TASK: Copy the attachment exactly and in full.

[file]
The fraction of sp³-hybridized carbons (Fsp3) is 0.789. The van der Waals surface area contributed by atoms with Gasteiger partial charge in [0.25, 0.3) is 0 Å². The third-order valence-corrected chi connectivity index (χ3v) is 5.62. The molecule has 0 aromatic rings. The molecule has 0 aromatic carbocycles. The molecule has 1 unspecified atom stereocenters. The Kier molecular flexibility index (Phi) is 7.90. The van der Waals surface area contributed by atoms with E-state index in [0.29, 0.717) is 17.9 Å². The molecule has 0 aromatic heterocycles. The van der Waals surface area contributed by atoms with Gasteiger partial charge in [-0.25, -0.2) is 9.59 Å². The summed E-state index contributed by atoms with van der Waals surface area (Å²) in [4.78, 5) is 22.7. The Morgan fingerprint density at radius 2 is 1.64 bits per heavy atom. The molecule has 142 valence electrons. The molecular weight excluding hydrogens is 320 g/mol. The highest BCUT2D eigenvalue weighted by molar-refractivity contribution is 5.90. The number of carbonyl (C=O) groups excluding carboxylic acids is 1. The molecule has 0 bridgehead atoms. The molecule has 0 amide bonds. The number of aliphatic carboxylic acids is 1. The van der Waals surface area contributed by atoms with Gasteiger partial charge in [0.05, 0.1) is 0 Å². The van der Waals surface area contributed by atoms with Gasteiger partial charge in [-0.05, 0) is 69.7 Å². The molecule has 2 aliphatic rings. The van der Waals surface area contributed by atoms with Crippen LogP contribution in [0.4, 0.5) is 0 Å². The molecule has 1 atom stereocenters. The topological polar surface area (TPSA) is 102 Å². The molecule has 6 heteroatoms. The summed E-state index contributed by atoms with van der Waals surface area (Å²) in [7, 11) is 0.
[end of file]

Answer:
The fraction of sp³-hybridized carbons (Fsp3) is 0.789. The van der Waals surface area contributed by atoms with Gasteiger partial charge in [0.25, 0.3) is 0 Å². The third-order valence-corrected chi connectivity index (χ3v) is 5.62. The molecule has 0 aromatic rings. The molecule has 0 aromatic carbocycles. The molecule has 1 unspecified atom stereocenters. The Kier molecular flexibility index (Phi) is 7.90. The van der Waals surface area contributed by atoms with E-state index in [0.29, 0.717) is 17.9 Å². The molecule has 0 aromatic heterocycles. The van der Waals surface area contributed by atoms with Gasteiger partial charge in [-0.25, -0.2) is 9.59 Å². The summed E-state index contributed by atoms with van der Waals surface area (Å²) in [4.78, 5) is 22.7. The Morgan fingerprint density at radius 2 is 1.64 bits per heavy atom. The molecule has 142 valence electrons. The molecular weight excluding hydrogens is 320 g/mol. The highest BCUT2D eigenvalue weighted by molar-refractivity contribution is 5.90. The number of carbonyl (C=O) groups excluding carboxylic acids is 1. The molecule has 0 bridgehead atoms. The molecule has 0 amide bonds. The number of aliphatic carboxylic acids is 1. The van der Waals surface area contributed by atoms with Gasteiger partial charge in [0.05, 0.1) is 0 Å². The van der Waals surface area contributed by atoms with Gasteiger partial charge in [-0.05, 0) is 69.7 Å². The molecule has 2 aliphatic rings. The van der Waals surface area contributed by atoms with Crippen LogP contribution in [0.4, 0.5) is 0 Å². The molecule has 1 atom stereocenters. The topological polar surface area (TPSA) is 102 Å². The molecule has 6 heteroatoms. The summed E-state index contributed by atoms with van der Waals surface area (Å²) in [7, 11) is 0.